Journal of Cognitive Neuroscience (2003) 15 (2): 226–235.
Published: 15 February 2003
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Past research has shown a superiority of participants with high-functioning autism over comparison groups in memorizing picture-pitch associations and in detecting pitch changes in melodies. A subset of individuals with autism, known as “musical savants,” is also known to possess absolute pitch. This superiority might be due to an abnormally high sensitivity to fine-grained pitch differences in sounds. To test this hypothesis, psychoacoustic tasks were devised so as to use a signal detection methodology. Participants were all musically untrained and were divided into a group of 12 high-functioning individuals with autism and a group of 12 normally developing individuals. Their task was to judge the pitch of pure tones in a “same-different” discrimination task and in a “high-low” categorization task. In both tasks, the obtained psychometric functions revealed higher pitch sensitivity for subjects with autism, with a more pronounced advantage over control participants in the categorization task. These findings confirm that pitch processing is enhanced in “high-functioning” autism. Superior performance in pitch discrimination and categorization extends previous findings of enhanced visual performance to the auditory domain. Thus, and as predicted by the enhanced perceptual functioning model for peaks of ability in autism (Mottron & Burack, 2001), autistic individuals outperform typically developing population in a variety of low-level perceptual tasks.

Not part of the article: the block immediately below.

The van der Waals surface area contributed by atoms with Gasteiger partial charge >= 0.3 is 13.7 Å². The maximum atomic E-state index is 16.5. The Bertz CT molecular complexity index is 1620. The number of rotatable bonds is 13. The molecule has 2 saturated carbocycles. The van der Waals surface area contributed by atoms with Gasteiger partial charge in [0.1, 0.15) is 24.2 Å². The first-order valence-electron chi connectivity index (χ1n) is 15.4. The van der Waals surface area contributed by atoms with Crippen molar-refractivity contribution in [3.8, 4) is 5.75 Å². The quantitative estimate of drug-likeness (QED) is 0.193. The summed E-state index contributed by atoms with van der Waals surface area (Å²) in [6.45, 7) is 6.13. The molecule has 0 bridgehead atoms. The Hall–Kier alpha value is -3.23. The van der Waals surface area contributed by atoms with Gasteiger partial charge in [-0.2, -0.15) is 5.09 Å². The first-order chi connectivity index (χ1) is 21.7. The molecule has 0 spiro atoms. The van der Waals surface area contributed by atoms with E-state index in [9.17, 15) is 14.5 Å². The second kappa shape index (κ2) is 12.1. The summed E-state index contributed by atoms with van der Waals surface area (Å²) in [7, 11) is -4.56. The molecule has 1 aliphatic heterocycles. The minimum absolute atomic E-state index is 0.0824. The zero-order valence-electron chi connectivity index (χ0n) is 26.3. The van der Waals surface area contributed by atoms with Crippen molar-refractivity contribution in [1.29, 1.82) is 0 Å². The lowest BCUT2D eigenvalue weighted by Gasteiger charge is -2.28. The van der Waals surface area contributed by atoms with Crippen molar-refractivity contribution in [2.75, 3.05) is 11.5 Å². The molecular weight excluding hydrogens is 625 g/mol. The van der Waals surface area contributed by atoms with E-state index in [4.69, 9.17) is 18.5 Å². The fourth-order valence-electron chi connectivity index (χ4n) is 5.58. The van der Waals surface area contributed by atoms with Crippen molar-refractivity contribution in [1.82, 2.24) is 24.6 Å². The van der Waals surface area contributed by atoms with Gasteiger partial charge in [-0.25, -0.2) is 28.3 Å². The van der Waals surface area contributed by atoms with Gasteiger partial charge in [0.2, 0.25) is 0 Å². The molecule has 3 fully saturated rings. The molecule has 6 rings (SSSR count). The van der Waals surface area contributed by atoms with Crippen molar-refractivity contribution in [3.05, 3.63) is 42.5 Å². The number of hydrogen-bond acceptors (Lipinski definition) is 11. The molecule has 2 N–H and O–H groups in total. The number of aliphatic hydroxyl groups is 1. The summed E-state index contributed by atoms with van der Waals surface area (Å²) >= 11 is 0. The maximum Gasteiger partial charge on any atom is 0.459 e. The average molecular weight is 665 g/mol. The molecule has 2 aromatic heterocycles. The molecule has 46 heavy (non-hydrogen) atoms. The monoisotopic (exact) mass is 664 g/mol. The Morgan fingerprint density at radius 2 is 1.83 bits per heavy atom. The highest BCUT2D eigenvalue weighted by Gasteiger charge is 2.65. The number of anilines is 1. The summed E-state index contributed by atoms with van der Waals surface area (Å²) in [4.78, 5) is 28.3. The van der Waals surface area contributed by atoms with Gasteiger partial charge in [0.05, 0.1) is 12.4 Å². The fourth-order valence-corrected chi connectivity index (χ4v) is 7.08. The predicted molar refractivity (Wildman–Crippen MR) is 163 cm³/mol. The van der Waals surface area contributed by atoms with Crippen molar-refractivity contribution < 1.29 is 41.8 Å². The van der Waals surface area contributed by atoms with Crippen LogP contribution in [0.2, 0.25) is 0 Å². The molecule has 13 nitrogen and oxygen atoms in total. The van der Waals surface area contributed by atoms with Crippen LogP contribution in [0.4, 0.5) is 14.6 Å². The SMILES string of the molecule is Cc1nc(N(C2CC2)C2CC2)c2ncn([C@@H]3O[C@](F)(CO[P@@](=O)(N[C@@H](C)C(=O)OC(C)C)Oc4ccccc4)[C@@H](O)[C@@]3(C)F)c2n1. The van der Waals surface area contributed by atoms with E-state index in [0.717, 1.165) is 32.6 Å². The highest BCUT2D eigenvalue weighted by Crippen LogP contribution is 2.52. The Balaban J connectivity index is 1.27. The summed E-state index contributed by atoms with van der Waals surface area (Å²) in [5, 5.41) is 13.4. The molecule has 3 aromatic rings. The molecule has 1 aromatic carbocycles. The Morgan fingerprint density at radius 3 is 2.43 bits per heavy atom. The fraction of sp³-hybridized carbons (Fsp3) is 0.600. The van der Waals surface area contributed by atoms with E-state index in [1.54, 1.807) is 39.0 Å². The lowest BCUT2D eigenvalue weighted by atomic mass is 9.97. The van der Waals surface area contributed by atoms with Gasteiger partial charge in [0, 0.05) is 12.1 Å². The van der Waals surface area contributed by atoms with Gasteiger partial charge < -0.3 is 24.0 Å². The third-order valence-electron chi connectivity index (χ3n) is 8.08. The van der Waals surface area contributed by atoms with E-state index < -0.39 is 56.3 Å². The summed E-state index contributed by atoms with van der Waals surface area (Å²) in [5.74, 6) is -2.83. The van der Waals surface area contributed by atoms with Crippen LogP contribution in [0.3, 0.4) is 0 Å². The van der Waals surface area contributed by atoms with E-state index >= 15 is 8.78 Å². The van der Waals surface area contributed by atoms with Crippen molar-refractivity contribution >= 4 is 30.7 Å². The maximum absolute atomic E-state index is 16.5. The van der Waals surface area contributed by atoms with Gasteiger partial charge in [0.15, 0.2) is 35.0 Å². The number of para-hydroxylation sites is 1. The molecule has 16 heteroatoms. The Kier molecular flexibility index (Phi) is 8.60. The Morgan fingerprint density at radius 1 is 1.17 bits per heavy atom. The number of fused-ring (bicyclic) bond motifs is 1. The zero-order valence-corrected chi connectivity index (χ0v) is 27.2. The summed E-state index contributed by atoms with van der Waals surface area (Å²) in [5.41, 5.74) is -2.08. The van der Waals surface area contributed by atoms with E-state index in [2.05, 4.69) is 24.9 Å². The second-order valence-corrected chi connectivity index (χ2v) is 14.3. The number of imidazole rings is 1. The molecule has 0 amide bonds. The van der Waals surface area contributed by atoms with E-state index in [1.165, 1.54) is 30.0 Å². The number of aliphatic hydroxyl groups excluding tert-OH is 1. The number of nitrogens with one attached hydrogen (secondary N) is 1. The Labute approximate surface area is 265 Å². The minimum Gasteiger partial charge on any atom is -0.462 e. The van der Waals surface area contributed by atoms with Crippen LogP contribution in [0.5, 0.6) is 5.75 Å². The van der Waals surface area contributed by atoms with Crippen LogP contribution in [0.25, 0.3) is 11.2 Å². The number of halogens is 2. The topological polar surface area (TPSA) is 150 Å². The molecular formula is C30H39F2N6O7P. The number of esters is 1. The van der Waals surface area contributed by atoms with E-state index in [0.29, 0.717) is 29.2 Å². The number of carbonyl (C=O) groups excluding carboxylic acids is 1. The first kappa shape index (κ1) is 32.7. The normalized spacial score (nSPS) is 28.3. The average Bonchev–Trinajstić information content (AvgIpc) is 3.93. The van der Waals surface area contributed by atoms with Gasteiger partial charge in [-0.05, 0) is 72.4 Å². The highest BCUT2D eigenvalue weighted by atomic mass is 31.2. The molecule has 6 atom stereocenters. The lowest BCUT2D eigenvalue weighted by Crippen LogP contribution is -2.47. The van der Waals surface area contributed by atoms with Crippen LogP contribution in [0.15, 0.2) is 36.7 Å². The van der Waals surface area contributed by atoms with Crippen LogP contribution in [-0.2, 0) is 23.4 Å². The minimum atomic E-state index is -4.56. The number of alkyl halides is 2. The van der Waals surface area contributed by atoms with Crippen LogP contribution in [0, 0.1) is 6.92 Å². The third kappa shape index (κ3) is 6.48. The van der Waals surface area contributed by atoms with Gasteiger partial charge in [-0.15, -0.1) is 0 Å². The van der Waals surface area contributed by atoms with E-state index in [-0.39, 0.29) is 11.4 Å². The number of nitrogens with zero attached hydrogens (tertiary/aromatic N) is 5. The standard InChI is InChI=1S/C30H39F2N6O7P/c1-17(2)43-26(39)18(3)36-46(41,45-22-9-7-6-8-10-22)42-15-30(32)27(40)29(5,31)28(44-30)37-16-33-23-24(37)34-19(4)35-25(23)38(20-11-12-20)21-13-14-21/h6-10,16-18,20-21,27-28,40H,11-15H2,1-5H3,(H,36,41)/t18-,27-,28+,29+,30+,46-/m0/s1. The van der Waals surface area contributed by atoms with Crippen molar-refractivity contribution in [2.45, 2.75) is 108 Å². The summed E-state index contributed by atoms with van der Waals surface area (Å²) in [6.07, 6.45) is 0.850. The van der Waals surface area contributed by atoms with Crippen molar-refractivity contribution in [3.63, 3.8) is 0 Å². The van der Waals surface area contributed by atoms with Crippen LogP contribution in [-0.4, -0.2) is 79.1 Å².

Journal of Cognitive Neuroscience (1996) 8 (6): 481–496.
Published: 01 November 1996
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A follow-up study of a patient, C.N., with a severe auditory agnosia limited to music is reported. After bilateral temporal lobe damage, C.N., whose cognitive and speech functions are otherwise normal, is totally unable to identify or to experience a sense of familiarity with musical excerpts that were once highly familiar to her. However, she can recognize the lyrics that usually accompany the songs. She can also identify familiar sounds, such as animal cries. Thus, her agnosia appears highly specific to music. The functional nature of her deficit has been investigated through various perceptual tasks. She was initially severely impaired in processing pitch sequential structure but has always enjoyed normal processing of temporal structure. This selective disturbance for sequential pitch information can hardly account for her tune agnosia since processing of pitch variations has dramatically improved over the years. This recovery was not accompanied by any signs of improvement in music recognition, which remains extremely poor. Moreover, the fact that she has never been able to hum tunes from memory argues for a basic memory disturbance. Thus, she was tested here with a series of tests aiming at assessing her memory for familiar and unfamiliar music. The results show that C.N. has now recovered most perceptual skills and that despite a transient ability to exhibit knowledge of familiar music under restricted circumstances, she is markedly impaired at naming a tune and at judging its familiarity, as well as at memorizing familiar as well as novel music. This deficit was found to be not only modality-specific but music-specific as well. The findings suggest the existence of a perceptual memory that is specialized for music and that can be selectively damaged so as to prevent most forms of recognition ability.